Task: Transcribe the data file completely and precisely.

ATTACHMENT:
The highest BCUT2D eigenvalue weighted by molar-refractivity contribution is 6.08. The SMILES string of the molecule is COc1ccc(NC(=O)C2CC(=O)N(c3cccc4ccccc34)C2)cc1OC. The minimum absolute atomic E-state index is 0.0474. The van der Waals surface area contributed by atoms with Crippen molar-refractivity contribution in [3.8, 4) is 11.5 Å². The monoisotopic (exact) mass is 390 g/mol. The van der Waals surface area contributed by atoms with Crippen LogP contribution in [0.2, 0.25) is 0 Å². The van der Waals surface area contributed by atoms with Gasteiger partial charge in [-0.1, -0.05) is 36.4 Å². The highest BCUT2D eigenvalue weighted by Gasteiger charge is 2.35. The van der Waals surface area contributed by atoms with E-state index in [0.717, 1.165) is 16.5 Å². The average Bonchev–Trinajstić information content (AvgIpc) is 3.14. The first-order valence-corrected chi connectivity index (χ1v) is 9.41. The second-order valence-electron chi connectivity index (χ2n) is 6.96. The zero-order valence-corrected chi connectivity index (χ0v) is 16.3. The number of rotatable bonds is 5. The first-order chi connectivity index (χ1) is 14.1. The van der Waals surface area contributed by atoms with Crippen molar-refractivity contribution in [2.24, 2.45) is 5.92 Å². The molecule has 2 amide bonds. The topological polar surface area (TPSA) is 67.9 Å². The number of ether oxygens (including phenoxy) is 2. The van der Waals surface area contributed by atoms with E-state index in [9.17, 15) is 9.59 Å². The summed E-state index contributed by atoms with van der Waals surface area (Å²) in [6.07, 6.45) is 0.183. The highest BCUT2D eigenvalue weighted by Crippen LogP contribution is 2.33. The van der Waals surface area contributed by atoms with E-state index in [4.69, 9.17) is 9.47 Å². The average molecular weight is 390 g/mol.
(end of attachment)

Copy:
The highest BCUT2D eigenvalue weighted by molar-refractivity contribution is 6.08. The SMILES string of the molecule is COc1ccc(NC(=O)C2CC(=O)N(c3cccc4ccccc34)C2)cc1OC. The minimum absolute atomic E-state index is 0.0474. The van der Waals surface area contributed by atoms with Crippen molar-refractivity contribution in [3.8, 4) is 11.5 Å². The monoisotopic (exact) mass is 390 g/mol. The van der Waals surface area contributed by atoms with Crippen LogP contribution in [0.2, 0.25) is 0 Å². The van der Waals surface area contributed by atoms with Gasteiger partial charge in [-0.1, -0.05) is 36.4 Å². The highest BCUT2D eigenvalue weighted by Gasteiger charge is 2.35. The van der Waals surface area contributed by atoms with E-state index in [0.717, 1.165) is 16.5 Å². The average Bonchev–Trinajstić information content (AvgIpc) is 3.14. The first-order valence-corrected chi connectivity index (χ1v) is 9.41. The second-order valence-electron chi connectivity index (χ2n) is 6.96. The zero-order valence-corrected chi connectivity index (χ0v) is 16.3. The number of rotatable bonds is 5. The first-order chi connectivity index (χ1) is 14.1. The van der Waals surface area contributed by atoms with Crippen molar-refractivity contribution in [2.24, 2.45) is 5.92 Å². The molecule has 2 amide bonds. The topological polar surface area (TPSA) is 67.9 Å². The number of ether oxygens (including phenoxy) is 2. The van der Waals surface area contributed by atoms with E-state index in [9.17, 15) is 9.59 Å². The summed E-state index contributed by atoms with van der Waals surface area (Å²) in [6.07, 6.45) is 0.183. The highest BCUT2D eigenvalue weighted by Crippen LogP contribution is 2.33. The van der Waals surface area contributed by atoms with E-state index in [4.69, 9.17) is 9.47 Å². The average molecular weight is 390 g/mol.